Scientists Build Biodegradable Shoes That Sea Creatures Can Eat

Scientists have developed shoes that biodegrade in seawater enough for sea creatures to eat them. They say that the replacement for plastic could tackle pollution plaguing the world's oceans by degrading enough to become consumed by sea life.

Footwear is an important focus point—shoes make up a huge percentage of plastic waste in the world's waters and landfills, and plastic-based flip-flops are the world's most popular shoe.

Currently, plastic polluting our seas never degrade and instead breaks up into smaller particles until they become microplastics that live on for centuries.

Shoes
Detail of 'Growing Shoes' by Kristel Peters made from biodegradable fungal materials mycelium and muslin, part of a new exhibition 'Mushrooms: The art, design and future of fungi' during the reopening of Somerset House on July 16, 2020, in London, England. Shoes make up a huge percentage of plastic waste in the world’s waters and landfills Getty Images/Tim P. Whitby

But an interdisciplinary team at the University of California San Diego has created materials that start to degrade after just four weeks. "No single discipline can address these universal environmental problems, but we've developed an integrated solution that works on land—and now we know also biodegrades in the ocean," said UC San Diego biologist Stephen Mayfield, who worked on the study. Mayfield is also CEO of the compostable sneaker company Blueview.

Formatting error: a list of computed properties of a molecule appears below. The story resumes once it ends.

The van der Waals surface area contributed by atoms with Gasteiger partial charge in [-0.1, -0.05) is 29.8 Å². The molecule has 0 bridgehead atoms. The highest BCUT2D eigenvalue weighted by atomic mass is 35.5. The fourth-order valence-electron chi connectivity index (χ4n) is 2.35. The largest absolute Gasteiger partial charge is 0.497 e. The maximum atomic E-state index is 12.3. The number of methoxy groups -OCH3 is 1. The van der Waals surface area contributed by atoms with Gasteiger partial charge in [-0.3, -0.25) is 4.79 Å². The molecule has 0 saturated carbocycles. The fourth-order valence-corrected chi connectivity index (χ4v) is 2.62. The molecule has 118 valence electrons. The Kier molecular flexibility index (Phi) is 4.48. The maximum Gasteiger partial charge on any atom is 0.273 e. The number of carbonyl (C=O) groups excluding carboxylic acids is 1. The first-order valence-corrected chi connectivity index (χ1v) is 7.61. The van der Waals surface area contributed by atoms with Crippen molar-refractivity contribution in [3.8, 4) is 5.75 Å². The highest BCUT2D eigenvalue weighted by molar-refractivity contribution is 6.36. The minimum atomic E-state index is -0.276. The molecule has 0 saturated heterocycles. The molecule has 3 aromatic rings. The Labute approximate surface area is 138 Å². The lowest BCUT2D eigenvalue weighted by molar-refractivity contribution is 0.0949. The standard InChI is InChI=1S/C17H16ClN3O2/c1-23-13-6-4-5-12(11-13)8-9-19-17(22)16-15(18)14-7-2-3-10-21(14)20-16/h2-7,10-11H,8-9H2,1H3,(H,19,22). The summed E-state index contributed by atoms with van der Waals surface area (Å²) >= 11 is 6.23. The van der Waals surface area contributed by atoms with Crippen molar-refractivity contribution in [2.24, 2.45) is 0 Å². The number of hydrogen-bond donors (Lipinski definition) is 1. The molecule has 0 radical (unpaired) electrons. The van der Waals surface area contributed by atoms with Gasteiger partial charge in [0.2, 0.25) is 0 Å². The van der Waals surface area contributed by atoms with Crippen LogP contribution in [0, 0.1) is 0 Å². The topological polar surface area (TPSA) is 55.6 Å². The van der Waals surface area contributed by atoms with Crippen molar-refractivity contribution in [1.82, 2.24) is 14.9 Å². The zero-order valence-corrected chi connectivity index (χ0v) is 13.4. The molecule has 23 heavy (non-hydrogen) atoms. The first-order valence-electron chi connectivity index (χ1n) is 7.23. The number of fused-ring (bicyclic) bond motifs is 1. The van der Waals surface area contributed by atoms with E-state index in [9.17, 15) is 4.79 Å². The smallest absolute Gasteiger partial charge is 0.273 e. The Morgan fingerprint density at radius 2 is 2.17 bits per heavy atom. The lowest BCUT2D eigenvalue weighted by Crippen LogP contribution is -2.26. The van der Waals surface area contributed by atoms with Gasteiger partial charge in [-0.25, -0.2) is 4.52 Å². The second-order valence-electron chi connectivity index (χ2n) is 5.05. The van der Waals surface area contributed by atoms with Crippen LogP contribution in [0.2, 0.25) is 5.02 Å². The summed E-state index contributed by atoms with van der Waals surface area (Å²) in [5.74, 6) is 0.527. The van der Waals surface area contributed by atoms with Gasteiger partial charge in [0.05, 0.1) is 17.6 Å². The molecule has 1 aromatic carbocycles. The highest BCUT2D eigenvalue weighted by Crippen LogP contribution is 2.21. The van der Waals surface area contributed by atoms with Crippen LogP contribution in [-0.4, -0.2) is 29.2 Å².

To test their new creation in the water, the group met up in an aquarium with the marine biologist and scientific diver Samantha Clements at Scripps Institution of Oceanography.

They took biodegradable polyurethane materials that they had previously developed to biodegrade in land-based composts—which have already been turned into the first biodegradable shoes.

The group discovered all sorts of marine organisms colonized on the polyurethane foam and biodegrade the material back to their original chemicals, which are then consumed as nutrients by the same microorganisms in the ocean.

"I was surprised to see just how many organisms colonize these foams in the ocean. It becomes something like a microbial reef," Mayfield added.

"Plastics should not be going into the ocean in the first place, but if they do, this material becomes food for microorganisms and not plastic trash and microplastics that harm aquatic life."

The group of experts from biology, polymer sciences, synthetic chemistry, and marine sciences tracked the samples and found the material began to degrade after just four weeks in the sea.

Ocean
Plastic garbage lying on the Aegean sea beach near Athens on June 26, 2018, Greece. The Mediterranean is one of the seas with the highest levels of plastic pollution in the world. Milos Bicanski/Getty Images

After that, the researchers identified the microorganisms from six sites across San Diego that are capable of breaking down and eating the material.

In 2010, researchers estimated that 17 billion lbs of plastic end up in the ocean each year, and a steep rise is predicted by 2025.

When it enters the water, plastic waste disrupts marine ecosystems and migrates together to form giant mounds of trash, such as the 0.6 million square miles Great Pacific Garbage Patch.

Produced in association with SWNS Talker.

This story was provided to Newsweek by Zenger News.